Horsham potholes: Council speaks out after repairs branded a ‘disgusting waste of resources’
After furious drivers fumed on social media about the state of Horsham’s roads the council has spoken out about repairs.
Angry motorists took to the County Times Facebook page to express their dismay about the district’s ‘dangerous roads’.
West Sussex County Council has now responded to claims that repair work is an ‘absolutely disgusting waste of resources’.
A spokesman for the council said: “The county council and our contractor work hard to repair the worst potholes as soon as possible.
“From April 2018 to April 2019, we repaired 2,775 potholes across the Horsham district and a total of more than 18,000 across the county.
“This does not include the miles of road resurfacing that has been carried out – these are larger areas which provide long-lasting replacements which are strong, less vulnerable to potholes and the need for frequent and disruptive small repairs.”
The spokesman told how two potholes are scheduled for repair in Forest Road, Colgate, on April 18.
He added: “They are in an area that requires road space booking in advance, plus traffic management for the safety of both the public and workforce.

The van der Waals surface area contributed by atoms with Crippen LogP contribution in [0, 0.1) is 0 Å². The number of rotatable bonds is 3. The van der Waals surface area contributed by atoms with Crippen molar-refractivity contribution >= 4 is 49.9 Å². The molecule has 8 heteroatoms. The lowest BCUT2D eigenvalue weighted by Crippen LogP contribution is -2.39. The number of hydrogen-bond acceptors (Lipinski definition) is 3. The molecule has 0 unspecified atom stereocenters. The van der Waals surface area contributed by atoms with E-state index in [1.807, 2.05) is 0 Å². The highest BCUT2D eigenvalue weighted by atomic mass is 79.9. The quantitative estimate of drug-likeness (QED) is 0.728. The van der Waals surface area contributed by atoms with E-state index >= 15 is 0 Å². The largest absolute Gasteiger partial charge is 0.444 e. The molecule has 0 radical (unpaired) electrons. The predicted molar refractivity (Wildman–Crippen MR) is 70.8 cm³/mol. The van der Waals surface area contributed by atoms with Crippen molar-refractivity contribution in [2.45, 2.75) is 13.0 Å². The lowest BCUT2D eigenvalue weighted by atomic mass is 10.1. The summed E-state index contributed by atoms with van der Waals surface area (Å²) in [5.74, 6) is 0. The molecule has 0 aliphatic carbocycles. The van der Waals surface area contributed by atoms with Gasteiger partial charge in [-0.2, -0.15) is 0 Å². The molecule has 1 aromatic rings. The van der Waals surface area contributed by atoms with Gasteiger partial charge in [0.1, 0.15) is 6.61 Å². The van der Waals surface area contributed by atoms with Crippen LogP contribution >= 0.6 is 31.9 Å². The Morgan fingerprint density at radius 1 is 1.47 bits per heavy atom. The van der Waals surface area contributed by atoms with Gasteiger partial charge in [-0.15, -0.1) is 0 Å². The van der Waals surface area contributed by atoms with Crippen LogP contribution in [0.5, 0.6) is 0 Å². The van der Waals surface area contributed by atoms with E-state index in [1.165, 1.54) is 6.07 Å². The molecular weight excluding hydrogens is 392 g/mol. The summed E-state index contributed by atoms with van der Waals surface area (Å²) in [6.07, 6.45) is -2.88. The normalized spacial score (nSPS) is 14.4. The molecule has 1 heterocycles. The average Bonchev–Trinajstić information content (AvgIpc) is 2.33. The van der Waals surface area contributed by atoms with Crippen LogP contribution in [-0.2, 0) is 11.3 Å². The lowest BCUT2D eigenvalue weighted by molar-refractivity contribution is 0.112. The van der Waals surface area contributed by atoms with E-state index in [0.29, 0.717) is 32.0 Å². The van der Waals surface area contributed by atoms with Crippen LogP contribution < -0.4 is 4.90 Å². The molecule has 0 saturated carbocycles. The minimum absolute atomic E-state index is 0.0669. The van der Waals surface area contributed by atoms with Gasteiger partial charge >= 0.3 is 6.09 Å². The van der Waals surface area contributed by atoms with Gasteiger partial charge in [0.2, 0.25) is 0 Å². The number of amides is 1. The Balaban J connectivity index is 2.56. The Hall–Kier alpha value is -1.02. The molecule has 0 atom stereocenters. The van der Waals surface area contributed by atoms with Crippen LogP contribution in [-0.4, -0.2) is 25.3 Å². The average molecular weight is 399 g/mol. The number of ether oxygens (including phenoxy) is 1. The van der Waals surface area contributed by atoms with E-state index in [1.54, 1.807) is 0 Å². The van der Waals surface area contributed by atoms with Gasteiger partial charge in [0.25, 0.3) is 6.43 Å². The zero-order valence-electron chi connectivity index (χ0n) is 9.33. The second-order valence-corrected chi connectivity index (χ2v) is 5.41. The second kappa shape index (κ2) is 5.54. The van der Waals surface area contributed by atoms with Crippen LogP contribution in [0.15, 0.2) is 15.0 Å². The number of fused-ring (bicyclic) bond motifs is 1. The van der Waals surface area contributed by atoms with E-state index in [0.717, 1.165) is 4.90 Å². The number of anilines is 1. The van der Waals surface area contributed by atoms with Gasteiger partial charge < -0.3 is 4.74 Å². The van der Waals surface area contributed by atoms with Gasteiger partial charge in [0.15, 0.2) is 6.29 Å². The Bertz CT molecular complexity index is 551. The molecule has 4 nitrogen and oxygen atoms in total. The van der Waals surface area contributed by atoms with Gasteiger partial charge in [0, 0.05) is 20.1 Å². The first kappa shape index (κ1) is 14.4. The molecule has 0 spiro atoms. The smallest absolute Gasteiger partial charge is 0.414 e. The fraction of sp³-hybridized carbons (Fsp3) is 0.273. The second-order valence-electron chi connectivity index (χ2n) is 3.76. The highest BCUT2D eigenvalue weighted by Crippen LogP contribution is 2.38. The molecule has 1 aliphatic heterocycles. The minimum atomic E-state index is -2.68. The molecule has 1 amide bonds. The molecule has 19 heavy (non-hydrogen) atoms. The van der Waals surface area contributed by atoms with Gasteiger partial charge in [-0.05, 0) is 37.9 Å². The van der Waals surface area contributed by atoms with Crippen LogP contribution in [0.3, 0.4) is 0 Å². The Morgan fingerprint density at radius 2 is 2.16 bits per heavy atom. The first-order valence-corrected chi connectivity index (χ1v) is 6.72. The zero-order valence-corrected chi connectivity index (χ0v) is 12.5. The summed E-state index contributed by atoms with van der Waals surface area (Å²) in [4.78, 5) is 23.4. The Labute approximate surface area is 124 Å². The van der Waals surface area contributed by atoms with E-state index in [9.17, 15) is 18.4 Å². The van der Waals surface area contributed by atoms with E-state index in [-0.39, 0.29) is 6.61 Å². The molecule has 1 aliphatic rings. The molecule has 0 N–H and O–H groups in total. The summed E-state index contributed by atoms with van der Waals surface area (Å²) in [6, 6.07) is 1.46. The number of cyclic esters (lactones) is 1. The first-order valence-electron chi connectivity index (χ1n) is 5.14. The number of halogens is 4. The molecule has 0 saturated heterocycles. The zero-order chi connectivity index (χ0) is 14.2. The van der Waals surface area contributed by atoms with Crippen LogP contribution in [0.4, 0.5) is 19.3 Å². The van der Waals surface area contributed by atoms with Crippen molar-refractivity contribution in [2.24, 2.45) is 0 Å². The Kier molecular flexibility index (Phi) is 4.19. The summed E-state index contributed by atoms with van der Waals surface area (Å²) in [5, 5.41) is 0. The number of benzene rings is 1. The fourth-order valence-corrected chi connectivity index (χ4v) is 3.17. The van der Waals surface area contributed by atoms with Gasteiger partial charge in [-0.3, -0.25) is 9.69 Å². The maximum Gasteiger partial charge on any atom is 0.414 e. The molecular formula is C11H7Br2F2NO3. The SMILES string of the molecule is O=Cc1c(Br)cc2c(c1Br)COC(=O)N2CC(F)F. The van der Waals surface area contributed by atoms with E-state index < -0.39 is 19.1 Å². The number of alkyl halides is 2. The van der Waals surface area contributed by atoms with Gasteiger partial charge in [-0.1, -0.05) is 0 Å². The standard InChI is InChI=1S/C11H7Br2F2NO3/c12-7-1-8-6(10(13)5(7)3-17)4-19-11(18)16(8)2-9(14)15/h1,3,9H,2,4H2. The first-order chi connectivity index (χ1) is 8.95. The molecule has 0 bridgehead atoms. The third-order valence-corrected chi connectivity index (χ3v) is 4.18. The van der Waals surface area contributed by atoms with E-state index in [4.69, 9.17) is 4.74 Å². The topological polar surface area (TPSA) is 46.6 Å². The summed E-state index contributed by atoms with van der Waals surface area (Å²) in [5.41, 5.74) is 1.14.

“Likewise, road space booking and traffic lights will be needed when two pothole are scheduled for repair in Hayes Lane, Slinfold, on April 10.
“We had received no reports for Meyers Wood, Partridge Green and would urge people to report concerns about potholes online using our Love West Sussex app.”
The statement told how the council is responsible for maintaining around 2,500 miles of road.
The spokesman said: “Unfortunately, roads are not permanent structures and deteriorate over time from constant use, the weight of vehicles using them and the effects of weather.
“Repairing defects, such as potholes, is done on a priority basis, dependent on size and depth.
“The roads are inspected dependent on their hierarchy, with A and B classification ordinarily inspected on a monthly basis.
“C-class and main distributor roads on a three or six-monthly basis and declassified roads are typically inspected annually.”